Topshop vs Burberry is not something you see every day. The brands are at complete opposite ends of the fashion spectrum: Topshop is an affordable high street retailer and Burberry is one of Britain’s great heritage brands. However, in a world focused on instant social media and fast fashion, how is London leading the way in responsive, innovative fashion?
Burberry hit the headlines in 2012 when they opened their revolutionary flagship store at 121 Regent Street. Packed with technology and restructuring the customer journey to shift sales online allowed the store to expand its front-of-house area and become known as one of the most forward-thinking brands of the 21st century. Coupled with its expansion strategy, focusing on emerging markets and identifying a huge demand for Burberry in the Far East, there are now more Burberry stores in China and South Korea than the USA and UK combined.
However four years on, how does a brand keep their reputation for innovation? In 2009, they became the first designer to live stream their catwalk show online and in February of this year CEO Christopher Bailey announced pieces from each collection will be available to buy online by the time the model reaches the end of the catwalk. Tom Ford, Tommy Hilfiger and Topshop are also following suit, having announced plans to implement a ‘see now, buy now’ catwalk in their upcoming SS17 London Fashion Week shows.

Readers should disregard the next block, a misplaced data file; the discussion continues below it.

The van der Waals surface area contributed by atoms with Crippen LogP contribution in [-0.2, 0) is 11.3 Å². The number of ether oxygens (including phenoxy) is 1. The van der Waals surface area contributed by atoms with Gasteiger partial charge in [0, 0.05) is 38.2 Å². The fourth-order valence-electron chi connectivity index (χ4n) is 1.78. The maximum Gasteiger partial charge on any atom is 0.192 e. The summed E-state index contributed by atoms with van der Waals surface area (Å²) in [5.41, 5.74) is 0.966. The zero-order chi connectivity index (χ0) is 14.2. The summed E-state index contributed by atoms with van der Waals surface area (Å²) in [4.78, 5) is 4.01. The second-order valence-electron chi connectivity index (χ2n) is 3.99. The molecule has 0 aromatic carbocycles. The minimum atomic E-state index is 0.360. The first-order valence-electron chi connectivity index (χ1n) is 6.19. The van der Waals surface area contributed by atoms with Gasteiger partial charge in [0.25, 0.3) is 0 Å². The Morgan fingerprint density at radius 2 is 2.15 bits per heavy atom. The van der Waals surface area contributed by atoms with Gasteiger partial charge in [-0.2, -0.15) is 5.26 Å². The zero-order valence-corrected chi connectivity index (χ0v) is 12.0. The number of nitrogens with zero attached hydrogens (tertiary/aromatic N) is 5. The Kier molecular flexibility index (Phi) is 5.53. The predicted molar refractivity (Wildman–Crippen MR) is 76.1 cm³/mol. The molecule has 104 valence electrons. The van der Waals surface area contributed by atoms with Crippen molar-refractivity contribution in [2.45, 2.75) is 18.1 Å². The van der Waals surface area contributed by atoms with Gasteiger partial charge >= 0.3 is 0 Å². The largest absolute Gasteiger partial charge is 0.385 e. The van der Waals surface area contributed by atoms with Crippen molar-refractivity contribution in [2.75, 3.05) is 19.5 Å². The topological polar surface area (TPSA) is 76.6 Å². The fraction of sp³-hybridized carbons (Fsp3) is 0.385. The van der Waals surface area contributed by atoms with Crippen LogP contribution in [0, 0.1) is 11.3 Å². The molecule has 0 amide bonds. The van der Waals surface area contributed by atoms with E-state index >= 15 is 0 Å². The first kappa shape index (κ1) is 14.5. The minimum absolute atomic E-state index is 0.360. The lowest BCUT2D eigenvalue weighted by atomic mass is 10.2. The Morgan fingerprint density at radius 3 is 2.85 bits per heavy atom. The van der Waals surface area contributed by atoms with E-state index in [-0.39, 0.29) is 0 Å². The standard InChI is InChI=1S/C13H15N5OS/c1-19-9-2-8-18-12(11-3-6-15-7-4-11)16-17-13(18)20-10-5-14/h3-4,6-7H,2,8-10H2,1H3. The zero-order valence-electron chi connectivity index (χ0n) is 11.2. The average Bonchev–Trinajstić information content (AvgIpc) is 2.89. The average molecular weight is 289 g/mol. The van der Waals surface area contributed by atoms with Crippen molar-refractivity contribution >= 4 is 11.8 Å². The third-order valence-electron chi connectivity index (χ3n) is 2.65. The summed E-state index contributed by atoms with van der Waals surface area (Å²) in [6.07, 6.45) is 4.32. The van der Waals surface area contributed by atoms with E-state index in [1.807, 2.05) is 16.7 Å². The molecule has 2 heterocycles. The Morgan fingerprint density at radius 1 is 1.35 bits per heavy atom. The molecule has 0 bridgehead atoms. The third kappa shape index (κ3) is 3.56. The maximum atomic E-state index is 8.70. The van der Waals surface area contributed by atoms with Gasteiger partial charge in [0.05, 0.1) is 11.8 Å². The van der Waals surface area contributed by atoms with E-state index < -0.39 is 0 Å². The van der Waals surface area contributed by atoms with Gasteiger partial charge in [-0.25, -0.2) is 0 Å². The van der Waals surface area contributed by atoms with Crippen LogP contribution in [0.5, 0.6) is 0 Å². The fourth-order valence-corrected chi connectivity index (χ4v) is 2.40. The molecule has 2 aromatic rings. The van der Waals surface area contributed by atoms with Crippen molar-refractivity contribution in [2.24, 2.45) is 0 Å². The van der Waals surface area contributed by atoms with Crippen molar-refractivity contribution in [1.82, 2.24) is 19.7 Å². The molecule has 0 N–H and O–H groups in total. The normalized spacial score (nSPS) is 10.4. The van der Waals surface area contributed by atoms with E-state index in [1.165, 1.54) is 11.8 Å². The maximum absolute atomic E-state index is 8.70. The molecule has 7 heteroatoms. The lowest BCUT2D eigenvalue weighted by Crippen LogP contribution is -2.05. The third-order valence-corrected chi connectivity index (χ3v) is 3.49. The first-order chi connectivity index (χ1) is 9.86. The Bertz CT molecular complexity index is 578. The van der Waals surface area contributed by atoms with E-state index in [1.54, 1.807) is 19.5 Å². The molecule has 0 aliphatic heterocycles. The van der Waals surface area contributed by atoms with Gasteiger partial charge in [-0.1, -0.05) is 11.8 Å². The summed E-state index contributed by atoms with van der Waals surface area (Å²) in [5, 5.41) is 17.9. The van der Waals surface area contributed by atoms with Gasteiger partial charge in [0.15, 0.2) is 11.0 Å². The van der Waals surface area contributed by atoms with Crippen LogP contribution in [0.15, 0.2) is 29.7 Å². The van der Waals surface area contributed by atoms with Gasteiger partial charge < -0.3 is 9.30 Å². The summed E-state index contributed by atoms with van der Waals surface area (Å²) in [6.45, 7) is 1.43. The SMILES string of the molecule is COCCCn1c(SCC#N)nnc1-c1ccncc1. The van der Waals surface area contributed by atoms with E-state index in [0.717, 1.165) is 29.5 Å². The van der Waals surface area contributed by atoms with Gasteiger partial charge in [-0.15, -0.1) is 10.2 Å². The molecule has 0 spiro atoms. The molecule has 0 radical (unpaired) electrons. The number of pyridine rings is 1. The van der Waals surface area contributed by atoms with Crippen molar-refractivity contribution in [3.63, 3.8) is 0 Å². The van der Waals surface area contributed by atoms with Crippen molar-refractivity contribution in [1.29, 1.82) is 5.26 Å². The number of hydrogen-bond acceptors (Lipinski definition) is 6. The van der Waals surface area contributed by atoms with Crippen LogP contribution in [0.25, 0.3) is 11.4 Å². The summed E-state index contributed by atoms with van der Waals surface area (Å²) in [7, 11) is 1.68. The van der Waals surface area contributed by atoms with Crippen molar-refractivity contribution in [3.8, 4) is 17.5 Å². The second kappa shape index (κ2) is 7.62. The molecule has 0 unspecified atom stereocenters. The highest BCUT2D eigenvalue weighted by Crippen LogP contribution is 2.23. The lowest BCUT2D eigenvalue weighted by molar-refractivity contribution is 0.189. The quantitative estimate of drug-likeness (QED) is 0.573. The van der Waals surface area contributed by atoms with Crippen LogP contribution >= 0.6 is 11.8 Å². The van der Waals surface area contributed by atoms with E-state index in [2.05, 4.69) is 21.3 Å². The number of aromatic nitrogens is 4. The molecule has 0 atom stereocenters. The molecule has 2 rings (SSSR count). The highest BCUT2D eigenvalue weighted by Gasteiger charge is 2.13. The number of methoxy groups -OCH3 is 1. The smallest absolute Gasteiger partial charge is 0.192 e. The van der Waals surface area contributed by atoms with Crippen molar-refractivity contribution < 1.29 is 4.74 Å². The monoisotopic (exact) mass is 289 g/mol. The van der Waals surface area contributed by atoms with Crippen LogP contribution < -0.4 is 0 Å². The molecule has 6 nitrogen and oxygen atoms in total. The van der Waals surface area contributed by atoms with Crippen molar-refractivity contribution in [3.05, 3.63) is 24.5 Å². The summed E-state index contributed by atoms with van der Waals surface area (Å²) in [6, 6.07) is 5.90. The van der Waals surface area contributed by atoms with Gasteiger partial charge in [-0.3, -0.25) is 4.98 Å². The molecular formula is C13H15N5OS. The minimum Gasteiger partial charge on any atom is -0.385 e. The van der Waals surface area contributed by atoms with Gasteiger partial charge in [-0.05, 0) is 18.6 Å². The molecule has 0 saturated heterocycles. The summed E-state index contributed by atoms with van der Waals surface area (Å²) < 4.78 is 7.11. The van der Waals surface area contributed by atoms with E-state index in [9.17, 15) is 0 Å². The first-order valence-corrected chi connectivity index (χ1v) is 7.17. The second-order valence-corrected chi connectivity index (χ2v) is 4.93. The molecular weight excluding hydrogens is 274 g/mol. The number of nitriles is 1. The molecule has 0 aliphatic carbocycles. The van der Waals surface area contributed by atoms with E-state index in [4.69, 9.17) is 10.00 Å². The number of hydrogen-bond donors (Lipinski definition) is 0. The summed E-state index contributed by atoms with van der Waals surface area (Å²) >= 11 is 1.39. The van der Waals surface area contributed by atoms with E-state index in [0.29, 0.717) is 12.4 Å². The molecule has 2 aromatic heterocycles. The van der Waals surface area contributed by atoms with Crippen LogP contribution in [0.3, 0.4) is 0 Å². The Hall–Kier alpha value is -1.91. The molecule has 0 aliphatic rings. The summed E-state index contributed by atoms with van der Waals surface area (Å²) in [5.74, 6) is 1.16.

Where Paris revels in the exclusive, London is thriving on the inclusive. Technology has long been an enemy to the fashion industry but it is clear high street brands are shifting into ‘future mode’, realising there is a huge potential in inclusivity. 2002 saw Topshop collaborate with NEWGEN to celebrate emerging talents and to date remains the only high street show at London Fashion Week. We’re used to seeing Superdry JPN, Donna Karan NY and now, it’s all about LDN.
Topshop has the potential to impact the high street in a way no other retailer has taken advantage of. Its Oxford Street flagship store hosts a plethora of events, live DJs and store-within-store concepts; their social media strategy focuses on involvement and keeps potential customers on the edge of their seats, revealing 7 occasional seconds of upcoming trends on Snapchat.
For Burberry, these things are indeed achievable however as a high-end label, will its strides to evolve with technology rather than against it go unnoticed? For Topshop, the potential is greater but its younger target market is subsequently more critical and naturally asking, what’s next?